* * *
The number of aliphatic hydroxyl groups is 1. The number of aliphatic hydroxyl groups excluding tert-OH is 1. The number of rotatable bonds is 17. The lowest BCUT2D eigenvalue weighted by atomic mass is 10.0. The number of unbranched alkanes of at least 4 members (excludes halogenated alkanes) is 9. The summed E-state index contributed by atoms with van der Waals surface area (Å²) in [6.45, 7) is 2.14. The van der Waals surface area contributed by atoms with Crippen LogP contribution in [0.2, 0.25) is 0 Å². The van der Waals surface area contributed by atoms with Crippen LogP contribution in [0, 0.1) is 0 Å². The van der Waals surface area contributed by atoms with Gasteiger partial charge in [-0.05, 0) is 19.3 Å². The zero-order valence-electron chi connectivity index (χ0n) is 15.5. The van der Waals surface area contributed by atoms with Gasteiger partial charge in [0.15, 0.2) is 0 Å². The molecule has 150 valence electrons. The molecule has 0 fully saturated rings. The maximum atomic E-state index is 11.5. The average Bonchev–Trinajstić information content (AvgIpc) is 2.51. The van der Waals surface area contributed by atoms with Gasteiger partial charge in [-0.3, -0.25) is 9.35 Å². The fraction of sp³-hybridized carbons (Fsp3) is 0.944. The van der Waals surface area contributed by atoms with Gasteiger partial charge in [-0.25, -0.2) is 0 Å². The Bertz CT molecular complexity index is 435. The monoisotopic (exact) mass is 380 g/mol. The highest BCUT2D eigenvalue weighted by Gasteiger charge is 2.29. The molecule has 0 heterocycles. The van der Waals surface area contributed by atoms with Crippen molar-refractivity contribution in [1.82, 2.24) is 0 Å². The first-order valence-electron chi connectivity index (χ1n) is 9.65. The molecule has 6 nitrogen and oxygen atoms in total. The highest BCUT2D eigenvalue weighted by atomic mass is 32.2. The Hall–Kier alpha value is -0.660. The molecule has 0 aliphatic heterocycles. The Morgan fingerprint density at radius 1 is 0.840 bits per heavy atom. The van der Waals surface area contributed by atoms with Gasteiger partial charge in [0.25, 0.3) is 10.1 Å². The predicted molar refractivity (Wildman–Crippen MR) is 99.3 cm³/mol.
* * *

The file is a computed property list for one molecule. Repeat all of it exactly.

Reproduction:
The number of aliphatic hydroxyl groups is 1. The number of aliphatic hydroxyl groups excluding tert-OH is 1. The number of rotatable bonds is 17. The lowest BCUT2D eigenvalue weighted by atomic mass is 10.0. The number of unbranched alkanes of at least 4 members (excludes halogenated alkanes) is 9. The summed E-state index contributed by atoms with van der Waals surface area (Å²) in [6.45, 7) is 2.14. The van der Waals surface area contributed by atoms with Crippen LogP contribution in [0.2, 0.25) is 0 Å². The van der Waals surface area contributed by atoms with Crippen LogP contribution in [0, 0.1) is 0 Å². The van der Waals surface area contributed by atoms with Gasteiger partial charge in [-0.05, 0) is 19.3 Å². The zero-order valence-electron chi connectivity index (χ0n) is 15.5. The van der Waals surface area contributed by atoms with Gasteiger partial charge in [0.15, 0.2) is 0 Å². The molecule has 150 valence electrons. The molecule has 0 fully saturated rings. The maximum atomic E-state index is 11.5. The average Bonchev–Trinajstić information content (AvgIpc) is 2.51. The van der Waals surface area contributed by atoms with Gasteiger partial charge in [-0.3, -0.25) is 9.35 Å². The fraction of sp³-hybridized carbons (Fsp3) is 0.944. The van der Waals surface area contributed by atoms with Gasteiger partial charge in [-0.25, -0.2) is 0 Å². The Bertz CT molecular complexity index is 435. The monoisotopic (exact) mass is 380 g/mol. The highest BCUT2D eigenvalue weighted by Gasteiger charge is 2.29. The molecule has 0 heterocycles. The van der Waals surface area contributed by atoms with Crippen molar-refractivity contribution in [1.82, 2.24) is 0 Å². The first-order valence-electron chi connectivity index (χ1n) is 9.65. The molecule has 6 nitrogen and oxygen atoms in total. The highest BCUT2D eigenvalue weighted by atomic mass is 32.2. The Hall–Kier alpha value is -0.660. The molecule has 0 aliphatic heterocycles. The Morgan fingerprint density at radius 1 is 0.840 bits per heavy atom. The van der Waals surface area contributed by atoms with Gasteiger partial charge in [0.25, 0.3) is 10.1 Å². The predicted molar refractivity (Wildman–Crippen MR) is 99.3 cm³/mol.